Original Research

Caring for a child with Cerebral Palsy: The experience of Zimbabwean mothers

Jermaine M. Dambi, Jennifer Jelsma, Tecla Mlambo
African Journal of Disability | Vol 4, No 1 | a168 | DOI: https://doi.org/10.4102/ajod.v4i1.168 | © 2015 Jermaine M. Dambi, Jennifer Jelsma, Tecla Mlambo | This work is licensed under CC Attribution 4.0
Submitted: 28 October 2014 | Published: 13 August 2015

About the author(s)

Jermaine M. Dambi, Department of Rehabilitation, University of Zimbabwe, Zimbabwe
Jennifer Jelsma, Department of Health and Rehabilitation Sciences, University of Cape Town, South Africa
Tecla Mlambo, Department of Rehabilitation, University of Zimbabwe, Zimbabwe

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Background: The needs of caregivers of children with disability may not be recognized despite evidence to suggest that they experience increased strain because of their care-giving role. This strain may be exacerbated if they live in under-resourced areas.

Objectives: We set out to establish the well-being of caregivers of children with Cerebral Palsy (CP) living in high-density areas of Harare, Zimbabwe. In addition, we wished to identify factors that might be predictive of caregivers’ well-being. Finally, we examined the psychometric properties of the Caregiver Strain Index (CSI) within the context of the study.

Method: Caregivers of 46 children with CP were assessed twice, at baseline, and after three months, for perceived burden of care and health-related quality of life (HRQoL) using CSI and EQ-5D respectively. The psychometric properties of the CSI were assessed post hoc.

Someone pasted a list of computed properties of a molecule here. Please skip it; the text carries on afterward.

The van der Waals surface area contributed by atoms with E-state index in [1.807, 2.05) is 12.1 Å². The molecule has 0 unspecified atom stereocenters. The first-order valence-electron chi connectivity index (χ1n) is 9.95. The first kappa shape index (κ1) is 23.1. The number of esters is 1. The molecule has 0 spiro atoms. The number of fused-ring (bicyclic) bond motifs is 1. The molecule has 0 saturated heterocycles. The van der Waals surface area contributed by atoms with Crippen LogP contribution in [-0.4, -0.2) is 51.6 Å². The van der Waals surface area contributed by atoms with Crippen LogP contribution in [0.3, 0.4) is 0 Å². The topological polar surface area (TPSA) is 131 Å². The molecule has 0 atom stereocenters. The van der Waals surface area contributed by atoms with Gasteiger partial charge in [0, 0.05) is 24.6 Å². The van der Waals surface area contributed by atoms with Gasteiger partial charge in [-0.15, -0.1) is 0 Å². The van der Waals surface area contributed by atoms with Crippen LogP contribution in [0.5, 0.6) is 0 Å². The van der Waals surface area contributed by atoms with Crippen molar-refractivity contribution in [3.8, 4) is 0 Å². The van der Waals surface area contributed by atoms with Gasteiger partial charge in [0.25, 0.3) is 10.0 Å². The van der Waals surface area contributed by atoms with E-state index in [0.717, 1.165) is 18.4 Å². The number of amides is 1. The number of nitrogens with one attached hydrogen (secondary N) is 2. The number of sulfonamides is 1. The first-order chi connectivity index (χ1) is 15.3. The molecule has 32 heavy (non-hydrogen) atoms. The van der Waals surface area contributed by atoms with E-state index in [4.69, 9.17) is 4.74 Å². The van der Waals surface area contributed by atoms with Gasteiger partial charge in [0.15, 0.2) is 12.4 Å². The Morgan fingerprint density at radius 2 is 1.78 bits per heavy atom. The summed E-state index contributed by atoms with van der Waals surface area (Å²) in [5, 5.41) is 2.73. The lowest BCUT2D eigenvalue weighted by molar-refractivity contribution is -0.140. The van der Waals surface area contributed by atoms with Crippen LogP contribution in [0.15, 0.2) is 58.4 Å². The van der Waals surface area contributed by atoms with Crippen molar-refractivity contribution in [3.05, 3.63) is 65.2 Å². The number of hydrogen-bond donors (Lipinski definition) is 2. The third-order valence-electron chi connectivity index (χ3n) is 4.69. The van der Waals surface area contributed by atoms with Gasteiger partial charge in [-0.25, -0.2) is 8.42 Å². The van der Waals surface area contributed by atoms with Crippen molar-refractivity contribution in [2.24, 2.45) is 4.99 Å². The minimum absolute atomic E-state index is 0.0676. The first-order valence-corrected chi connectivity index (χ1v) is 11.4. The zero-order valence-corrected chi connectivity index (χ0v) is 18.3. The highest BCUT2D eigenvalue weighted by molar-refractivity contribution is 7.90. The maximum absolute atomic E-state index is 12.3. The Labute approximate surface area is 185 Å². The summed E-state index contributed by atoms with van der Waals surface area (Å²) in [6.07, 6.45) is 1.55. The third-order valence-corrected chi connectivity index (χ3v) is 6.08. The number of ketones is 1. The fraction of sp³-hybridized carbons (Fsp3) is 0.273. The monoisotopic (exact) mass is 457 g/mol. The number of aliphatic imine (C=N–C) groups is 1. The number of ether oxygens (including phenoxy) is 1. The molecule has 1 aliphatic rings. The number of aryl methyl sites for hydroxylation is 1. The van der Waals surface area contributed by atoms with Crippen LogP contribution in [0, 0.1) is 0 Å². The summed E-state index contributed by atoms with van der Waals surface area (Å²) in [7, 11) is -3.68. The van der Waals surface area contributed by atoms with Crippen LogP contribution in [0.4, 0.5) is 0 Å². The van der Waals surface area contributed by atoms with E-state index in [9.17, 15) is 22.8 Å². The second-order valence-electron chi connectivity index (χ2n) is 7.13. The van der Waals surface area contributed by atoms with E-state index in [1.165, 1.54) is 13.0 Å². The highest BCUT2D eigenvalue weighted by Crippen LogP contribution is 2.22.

Results: The caregivers reported considerable caregiver burden with half of the caregivers reporting CSI scores in the ‘clinical distress’ range. Many of the caregivers experienced some form of pain, depression and expressed that they were overwhelmed by the care-giving role. No variable was found to be associated with clinical distress. The CSI demonstrated good overall internal consistency (Cronbach’s Alpha = 0.8), stability over time (Z = 0.87, p = 0.381) and was significantly and negatively correlated with the EQ-5D VAS (Spearman’s rho = −0.33, p = 0.027), demonstrating concurrent validity.

Conclusion: Caregivers must be monitored routinely for their level of distress and there is an urgent need to provide them with support. The CSI is likely to be a valid measure of distress in this population.


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